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Bringing back Bob Marley's messages of peace, love and unity

An Ivorian fan or reggae music sports a tee-shirt with a portrait of reggae star Bob Marleyreading "Bob Marley king of jamaica" late on May 11, 2013   -  
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United Kingdom

The cast and director of Bob Marley musical "Get Up, Stand Up!" are thrilled their show is finally going ahead.

The show, which celebrates the Jamaican music icon - from his life of poverty to becoming an international star - has been six years in the making.

Directed by Clint Dyer, it stars Arinze Kene as the reggae star, alongside Gabrielle Brooks as Rita Marley and Shanay Holmes as Cindy Breakspeare.

Kene, who has been attached to the project since the start, says "it feels absolutely dreamy and also a little bit emotional," to be back on stage, following a hiatus due to the pandemic.

"The stage is one of my homes," he says. "And to kind of have to put it on pause for a year and a half is, it's hard to do, you know? So, it's good and audiences as well are loving it. We've had packed houses every night and it's quite a thing. Live performance is irreplaceable."

Brooks says the audience reaction so far has been "overwhelming in the most magical way."

"Honestly, it's been gorgeous every single night and long made the joy continue," she says.

Thanks to Marley's universal appeal, Dyer says the show is attracting a diverse audience.

"The mix has been incredible," he says. "You think it's just going to be people of color and then a whole night, it's working-class white people that have come along and loving it. And then the next night, it's completely mixed. And so, we're really enjoying the fruits of somebody whose music was able to speak to everybody."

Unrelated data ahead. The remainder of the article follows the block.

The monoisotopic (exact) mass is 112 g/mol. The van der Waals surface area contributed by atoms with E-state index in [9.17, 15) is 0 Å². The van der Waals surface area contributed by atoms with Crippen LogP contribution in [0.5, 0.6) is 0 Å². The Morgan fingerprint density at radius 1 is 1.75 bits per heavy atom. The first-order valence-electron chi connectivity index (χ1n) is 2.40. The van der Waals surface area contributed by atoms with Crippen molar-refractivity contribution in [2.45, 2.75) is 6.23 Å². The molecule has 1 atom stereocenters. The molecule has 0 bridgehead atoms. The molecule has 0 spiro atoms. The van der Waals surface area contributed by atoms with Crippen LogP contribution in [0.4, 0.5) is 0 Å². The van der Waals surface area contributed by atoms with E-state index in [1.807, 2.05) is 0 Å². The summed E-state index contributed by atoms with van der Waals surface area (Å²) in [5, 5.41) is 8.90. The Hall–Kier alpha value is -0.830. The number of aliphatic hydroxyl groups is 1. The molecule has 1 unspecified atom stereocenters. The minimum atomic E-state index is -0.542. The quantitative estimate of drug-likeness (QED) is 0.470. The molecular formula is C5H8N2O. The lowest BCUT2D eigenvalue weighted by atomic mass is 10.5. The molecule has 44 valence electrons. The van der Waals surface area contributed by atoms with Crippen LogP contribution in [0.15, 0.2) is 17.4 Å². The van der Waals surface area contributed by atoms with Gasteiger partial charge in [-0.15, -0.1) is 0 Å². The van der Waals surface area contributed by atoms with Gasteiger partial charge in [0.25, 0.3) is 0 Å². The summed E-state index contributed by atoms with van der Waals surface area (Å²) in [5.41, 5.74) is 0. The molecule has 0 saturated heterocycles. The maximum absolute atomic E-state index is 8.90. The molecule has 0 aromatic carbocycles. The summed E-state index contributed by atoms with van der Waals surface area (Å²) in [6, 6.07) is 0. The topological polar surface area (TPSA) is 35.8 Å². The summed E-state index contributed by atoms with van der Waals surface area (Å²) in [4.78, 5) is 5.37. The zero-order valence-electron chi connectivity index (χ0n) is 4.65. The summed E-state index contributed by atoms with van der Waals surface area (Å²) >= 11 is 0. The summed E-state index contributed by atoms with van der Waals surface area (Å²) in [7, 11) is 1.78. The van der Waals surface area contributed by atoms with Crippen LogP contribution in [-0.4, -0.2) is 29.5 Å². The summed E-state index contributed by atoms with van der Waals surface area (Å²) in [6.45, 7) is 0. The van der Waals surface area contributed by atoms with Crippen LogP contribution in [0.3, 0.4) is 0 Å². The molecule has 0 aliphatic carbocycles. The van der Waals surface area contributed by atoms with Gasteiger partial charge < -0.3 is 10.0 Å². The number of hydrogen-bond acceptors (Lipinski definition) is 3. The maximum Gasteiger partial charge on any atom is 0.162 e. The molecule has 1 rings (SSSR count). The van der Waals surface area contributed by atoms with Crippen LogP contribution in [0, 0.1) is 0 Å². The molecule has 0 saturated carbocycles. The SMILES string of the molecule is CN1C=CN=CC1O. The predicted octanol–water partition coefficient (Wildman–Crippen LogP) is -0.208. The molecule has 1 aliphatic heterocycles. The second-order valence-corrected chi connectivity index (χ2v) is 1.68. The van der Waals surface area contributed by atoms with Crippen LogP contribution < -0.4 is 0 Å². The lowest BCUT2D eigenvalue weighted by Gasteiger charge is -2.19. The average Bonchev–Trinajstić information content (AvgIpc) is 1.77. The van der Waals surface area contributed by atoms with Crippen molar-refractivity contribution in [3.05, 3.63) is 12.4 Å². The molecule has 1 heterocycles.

"We're trying to delve into his spirit and what really made him tick and why and how he changed and revolutionized and created and led a whole movement, you know, musically, spiritually," adds Dyer.

The stars of the show say Marley's messages of peace, love and unity are as important today as they've ever been.

"It's relevant because his music is needed now," says Holmes. "We had the Black Lives Matter movement last year that just took over the world it felt like. And when you come here and watch this show, you cannot leave without really understanding there's so much more work to be done. And this was the work he started, you know, in the '70s, '80s. So yeah, it's incredibly, incredibly relevant."

"Get Up, Stand Up!" began previews at the Lyric Theatre on October 1. Opening night is set for October 20.

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